The potential for increased mechanization of shortwood harvesting in the man-made forests of the state of Sao Paulo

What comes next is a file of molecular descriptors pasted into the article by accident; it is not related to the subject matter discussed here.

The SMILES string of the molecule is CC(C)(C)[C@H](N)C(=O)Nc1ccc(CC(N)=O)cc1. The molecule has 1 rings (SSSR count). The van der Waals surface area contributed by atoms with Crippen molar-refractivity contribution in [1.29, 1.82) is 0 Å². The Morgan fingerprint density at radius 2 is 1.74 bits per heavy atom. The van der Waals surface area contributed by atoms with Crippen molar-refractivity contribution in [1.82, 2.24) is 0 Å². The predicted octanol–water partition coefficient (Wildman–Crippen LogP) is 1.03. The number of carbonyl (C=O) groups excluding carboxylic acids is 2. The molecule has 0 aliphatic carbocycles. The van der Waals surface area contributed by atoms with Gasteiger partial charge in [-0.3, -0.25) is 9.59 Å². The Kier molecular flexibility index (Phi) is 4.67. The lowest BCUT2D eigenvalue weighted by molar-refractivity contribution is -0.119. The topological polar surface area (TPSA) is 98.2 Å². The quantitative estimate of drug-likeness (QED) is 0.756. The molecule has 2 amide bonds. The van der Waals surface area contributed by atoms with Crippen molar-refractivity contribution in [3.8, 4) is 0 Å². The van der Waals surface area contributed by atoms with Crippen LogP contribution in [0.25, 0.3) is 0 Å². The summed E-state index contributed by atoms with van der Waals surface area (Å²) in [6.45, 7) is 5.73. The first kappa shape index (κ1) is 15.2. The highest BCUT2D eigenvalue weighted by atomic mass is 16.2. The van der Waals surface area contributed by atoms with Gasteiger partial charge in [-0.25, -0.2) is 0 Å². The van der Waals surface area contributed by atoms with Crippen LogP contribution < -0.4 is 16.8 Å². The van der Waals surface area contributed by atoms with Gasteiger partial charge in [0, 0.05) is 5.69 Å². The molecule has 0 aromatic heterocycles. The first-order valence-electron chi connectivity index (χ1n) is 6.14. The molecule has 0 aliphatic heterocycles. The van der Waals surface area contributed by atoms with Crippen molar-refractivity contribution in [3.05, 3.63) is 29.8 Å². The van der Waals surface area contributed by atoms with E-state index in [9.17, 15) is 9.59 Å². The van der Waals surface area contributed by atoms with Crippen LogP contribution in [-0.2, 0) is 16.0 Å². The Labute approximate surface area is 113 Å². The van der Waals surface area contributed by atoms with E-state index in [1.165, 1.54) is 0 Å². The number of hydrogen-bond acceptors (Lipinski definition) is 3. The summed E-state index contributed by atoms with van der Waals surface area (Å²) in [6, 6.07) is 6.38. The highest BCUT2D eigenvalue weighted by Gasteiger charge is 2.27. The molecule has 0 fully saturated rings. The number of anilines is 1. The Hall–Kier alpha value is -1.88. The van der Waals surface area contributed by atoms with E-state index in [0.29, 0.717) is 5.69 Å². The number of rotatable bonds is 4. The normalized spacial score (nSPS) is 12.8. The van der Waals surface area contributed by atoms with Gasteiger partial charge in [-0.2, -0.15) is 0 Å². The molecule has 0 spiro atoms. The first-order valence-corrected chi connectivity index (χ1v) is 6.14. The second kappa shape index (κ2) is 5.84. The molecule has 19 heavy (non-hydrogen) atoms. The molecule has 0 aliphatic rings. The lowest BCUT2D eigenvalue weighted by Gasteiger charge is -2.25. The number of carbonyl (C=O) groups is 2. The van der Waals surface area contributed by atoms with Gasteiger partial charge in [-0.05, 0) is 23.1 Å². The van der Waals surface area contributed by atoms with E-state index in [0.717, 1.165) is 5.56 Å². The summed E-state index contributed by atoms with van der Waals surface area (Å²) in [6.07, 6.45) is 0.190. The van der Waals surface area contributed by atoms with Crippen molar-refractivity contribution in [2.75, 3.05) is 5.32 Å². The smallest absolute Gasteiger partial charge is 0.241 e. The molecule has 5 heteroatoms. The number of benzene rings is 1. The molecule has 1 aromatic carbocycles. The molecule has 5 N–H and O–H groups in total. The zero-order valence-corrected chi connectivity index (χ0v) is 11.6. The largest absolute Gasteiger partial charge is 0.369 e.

In order to assess the potential of increased mechanization of shortwood harvesting in the man-made forests of Sao Paulo, Brazil, surveys and field studies of present systems were made to provide a basis for evaluation. From this information typical domestic systems with field debarking and without field debarking were compared to mechanized systems used in other countries. The analysis of twenty-two systems were made using a deterministic mathematical model to predict total direct cost per stere, man hour per stere, and capital requirements per stere of annual production. In addition, labor and capital requirements to supply a 500 ton per day pulpmill were calculated. The analysis indicated that: (1) field debarking almost doubles direct cost, dramatically increases labor requirements, and significantly increases capital requirements when portable debarkers are used: (2) mechanical loading appears to be both cost effective and an efficient use of capital; (3) additional mechanization results in increases cost, however, this situation is due largely to the prevailing low labor rates which could change in the future; and (4) if shortages of wood labor develops, the transition from domestic systems with field debarking to mechanical systems without field debarking could be made without a major infusion of capital. This study has shown that there is a great need for the standardization of terminology and improved methods of data collection and analysis. The use of computer simulation for systems analysis should be implemented as soon as feasible to provide a sound basis for research and planning.